Git Shell Tools

Although i work in a nice and fancy IDE with all bells and whistles i ever need. I still do a lot of my day to day work in a shell. One of those things is working with Git.

To make git more fun to work with on the command-line. There are a couple of things i did.

Let’s start with auto-complete. It’s great to be able to tab complete branch names, remote files and tree and file paths. To make this happen we only need to download the following bash script from the people at Github.

$ cd ~/bin
$ wget

And to make this work in your shell add this to your .bashrc or .bash_profile

$ vi .bash_profile
if [ -f ~/bin/git-completion.bash ]; then
    source ~/bin/git-completion.bash

The only thing we need to do to make TAB completion work is reload the bash profile. We can do this by sourcing the file.

$ source ~/.bash_profile

Another fancy addition to working with git in a shell environment is something my coworkers showed me. It’s called the git-prompt. And is also created by the people at Github.

This script will do a couple of things. One of them is displaying which the current working branch is. More visible enhancements are possible by populating certain variables.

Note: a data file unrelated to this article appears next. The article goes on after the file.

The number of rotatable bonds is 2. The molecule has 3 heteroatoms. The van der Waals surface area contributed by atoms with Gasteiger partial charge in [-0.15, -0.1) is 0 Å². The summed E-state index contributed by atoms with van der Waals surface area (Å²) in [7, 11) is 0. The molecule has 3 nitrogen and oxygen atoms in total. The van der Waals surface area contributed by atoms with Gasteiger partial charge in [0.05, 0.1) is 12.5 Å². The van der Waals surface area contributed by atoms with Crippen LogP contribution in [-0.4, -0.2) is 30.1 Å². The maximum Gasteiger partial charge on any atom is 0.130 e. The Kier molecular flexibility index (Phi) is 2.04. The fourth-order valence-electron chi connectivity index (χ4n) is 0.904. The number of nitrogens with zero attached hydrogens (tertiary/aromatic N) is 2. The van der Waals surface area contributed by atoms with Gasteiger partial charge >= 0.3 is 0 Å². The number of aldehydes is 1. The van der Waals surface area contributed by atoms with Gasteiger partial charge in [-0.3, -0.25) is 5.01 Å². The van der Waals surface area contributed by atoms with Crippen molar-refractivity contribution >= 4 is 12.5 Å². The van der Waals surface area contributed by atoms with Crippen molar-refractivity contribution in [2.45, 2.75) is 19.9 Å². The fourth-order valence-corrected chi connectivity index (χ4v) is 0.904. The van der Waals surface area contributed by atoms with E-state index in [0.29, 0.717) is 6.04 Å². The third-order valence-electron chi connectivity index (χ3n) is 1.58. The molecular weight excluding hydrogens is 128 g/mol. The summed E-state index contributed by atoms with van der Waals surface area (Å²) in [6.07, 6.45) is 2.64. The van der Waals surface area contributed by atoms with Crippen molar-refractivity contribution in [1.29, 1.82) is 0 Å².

GIT_PS1_SHOWDIRTYSTATE Use the ‘*’ and ‘+’ characters to display unstaged and staged changes

GIT_PS1_SHOWSTASHSTATE Use ‘$’ to display stashed changes

GIT_PS1_SHOWUNTRACKEDFILES Will use ‘%’ to display there are untracked files

And more settings are possible. Check the readme at the beginning of the script for this. But what the script actually does is use the shells PS1 variable to display previously mentioned visible enhancements.

So let’s start by fetching the actual script

$ cd ~/bin
$ wget

Now that we have the script in place. Lets update the bash profile

if [ -f ~/bin/ ]; then
   source ~/bin/
   export PS1='\[\e[31;1m\]\u\[\e[0m\]\[\e[37;1m\]@\[\e[0m\]\[\e[36;1m\]\h\[\e[0m\]$(__git_ps1 " \[\e[32;1m\][%s]\[\e[0m\]") \[\e[37;1m\]$\[\e[0m\] ' 

In this case my PS1 is a bit more fancy because of the added colors. But the magic comes from adding

$(__git_ps1 "[%s]")

When the profile is sourced once again. You can see what happens when we move to a repository

$ cd path/to/git/repository
username@hostname [branch-name *] $

The scripts used in this post can be found in this repository

comments powered by Disqus